Today I’d like to address a very important topic: The skillset needed for process intelligence projects. Contrary to what you might think, the important skill is not data science, because KYP.ai delivers the relevant data, but subject matter expertise with some skills to understand the analysis and to recommend appropriate actions.
Data can bring you remarkable insights – however it is worthless if you cannot understand it and use it to make informed decisions. With the right digital transformation skills you can interpret the business implications of what the data is telling you, implement change and review the results in a feedback loop for continuous improvement with P&L impact. The resulting benefits can be great and well worth the investment.
Contrary to what you might think, the important skill is not data science, because KYP.ai delivers the relevant data, but subject matter expertise with some skills to understand the analysis and to recommend appropriate actions.
Here is my take on what you need to excel in process intelligence projects.
Ability to contextualize data
Seeing the data is only part of it. The other and more important part is the ability to understand and contextualize it in terms of processes and business objectives. Analysts with an understanding of the business should be able to relate the key information that KYP.ai captures from the massive pools of operational data to business operations such as process flows, and to be able to explain the findings to management and stakeholders in order to derive the most important and impactful actions. These are not necessarily the most obvious ones.
Let the data do the talking
Often the data reality is different from the pictures that managers have in their heads on how processes are undertaken in the organisation. Understanding the reality can help you mitigate risks and improve operations. Furthermore, the data can find you new insights about aspects of operations that you had never thought of before but that can play a key role in efficiency. The data can be compelling and should help you persuade decision makers in your organization to give you the support and the funding that you need to implement change.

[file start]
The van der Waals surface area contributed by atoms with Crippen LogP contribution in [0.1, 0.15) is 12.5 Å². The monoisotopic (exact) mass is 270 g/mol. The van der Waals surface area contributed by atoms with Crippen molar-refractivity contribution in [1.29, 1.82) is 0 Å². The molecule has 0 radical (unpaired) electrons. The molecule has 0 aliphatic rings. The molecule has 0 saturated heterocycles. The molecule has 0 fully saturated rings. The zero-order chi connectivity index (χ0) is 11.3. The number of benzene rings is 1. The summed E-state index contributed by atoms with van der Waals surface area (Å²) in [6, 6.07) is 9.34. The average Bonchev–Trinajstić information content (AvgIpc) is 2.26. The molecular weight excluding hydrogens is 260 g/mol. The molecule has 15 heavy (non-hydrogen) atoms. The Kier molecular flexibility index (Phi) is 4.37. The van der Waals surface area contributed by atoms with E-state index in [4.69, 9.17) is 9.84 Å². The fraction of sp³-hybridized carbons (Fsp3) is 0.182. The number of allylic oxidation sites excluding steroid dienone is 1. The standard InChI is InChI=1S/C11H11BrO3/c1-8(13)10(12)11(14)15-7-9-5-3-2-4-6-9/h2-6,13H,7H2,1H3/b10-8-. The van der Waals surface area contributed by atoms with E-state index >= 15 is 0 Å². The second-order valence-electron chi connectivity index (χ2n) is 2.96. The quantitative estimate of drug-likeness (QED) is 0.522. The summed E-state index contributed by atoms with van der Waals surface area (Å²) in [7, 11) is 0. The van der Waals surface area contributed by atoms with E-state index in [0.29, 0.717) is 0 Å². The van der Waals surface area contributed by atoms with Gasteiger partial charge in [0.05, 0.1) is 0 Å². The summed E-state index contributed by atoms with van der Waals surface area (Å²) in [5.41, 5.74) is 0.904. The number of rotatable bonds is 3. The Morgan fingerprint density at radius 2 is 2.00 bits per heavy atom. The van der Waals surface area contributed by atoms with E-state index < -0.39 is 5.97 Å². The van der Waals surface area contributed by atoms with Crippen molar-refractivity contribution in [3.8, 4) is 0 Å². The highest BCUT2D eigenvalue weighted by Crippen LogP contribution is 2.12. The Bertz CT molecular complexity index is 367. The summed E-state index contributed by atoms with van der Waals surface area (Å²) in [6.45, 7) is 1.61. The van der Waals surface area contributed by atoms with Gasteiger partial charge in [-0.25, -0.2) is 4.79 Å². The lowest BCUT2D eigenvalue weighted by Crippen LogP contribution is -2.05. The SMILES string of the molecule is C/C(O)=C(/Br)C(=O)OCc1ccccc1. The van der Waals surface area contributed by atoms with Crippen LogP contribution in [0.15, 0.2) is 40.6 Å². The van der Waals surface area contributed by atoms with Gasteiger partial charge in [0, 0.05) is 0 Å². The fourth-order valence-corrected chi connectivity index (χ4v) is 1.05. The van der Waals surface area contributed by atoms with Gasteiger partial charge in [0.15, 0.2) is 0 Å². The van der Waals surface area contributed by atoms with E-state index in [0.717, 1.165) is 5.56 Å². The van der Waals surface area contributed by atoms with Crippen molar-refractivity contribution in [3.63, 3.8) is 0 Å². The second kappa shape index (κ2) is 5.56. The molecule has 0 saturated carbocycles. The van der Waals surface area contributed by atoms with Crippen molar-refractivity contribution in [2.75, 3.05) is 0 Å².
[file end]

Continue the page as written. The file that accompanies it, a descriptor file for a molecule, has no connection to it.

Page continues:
A pragmatic approach to keep a common thread going from the beginning to the end
The ultimate target of a transformation program is to see the results in the P&L – be it cost savings and efficiency, or revenue increase. As our customer you can derive insights with KYP.ai very quickly and in most cases, the opportunity to derive high returns can be rapidly identified – depending on the scope selected. But then, when it comes to execution and implementation analytics skills only are not sufficient to keep the momentum going with stakeholders and implementation teams.
It is important that you keep the people responsible end-to-end, from the questions that triggered the project in the first place to showing success at the end of the implementation. Otherwise the driver for the project and the issues that need addressing might get lost in other requirements and the project will lose momentum. To mitigate this, three things are important:
- Set realistic and measurable targets.
- Capture intelligence broadly to see the full picture but always keeping a thread going to help you answer the questions that you started out with along the journey of discovery, from the data lake to implemented actions, through to the results.
- Use your financial acumen to identify the measured impact in the P&L.
The ultimate target of a transformation program is to see the results in the P&L – be it cost savings and efficiency, or revenue increase.
Being tech savvy
A process intelligence tool like KYP.ai also needs some tech savvy people who are rapidly trained attending KYP-Academy enabling them to maintain the data, expand configurations and also understand how the data is collected and collated. You may well ask why is this important? It is “out of the box tech”, right? Well, according to our customers data is very interesting to a lot of stakeholders. To avoid scope creep and to manage expectations, it is important for analysts to be able to explain what is possible and what is not – or to be clear for which requirement you need to tap additional data pools.
The elephant in the room is that the skills market is strained. Where do you find these skilled employees? The answer is in your own organization. We are not talking about hard-to-find and expensive data scientists but people with experience of the business with analytical minds. For too long the emphasis in recruitment campaigns has been on “specialists”. For a transformation team there are many different perspectives, and you should consider helping existing employees develop their skills as well. Think beyond mathematical ability and the need to understand the business and the processes associated with it. Look for the people in your organisation who are eager to learn, have some analytical skills and who would enjoy the challenge of presenting and contextualising the insights for your business.
To summarise, you need a mix of business and analysis skills to succeed in process intelligence projects, but you do not need hard to find and expensive specialists. By changing perspectives and looking at the broader set of relevant skills, you can grow your capabilities and help your employees develop theirs through experience.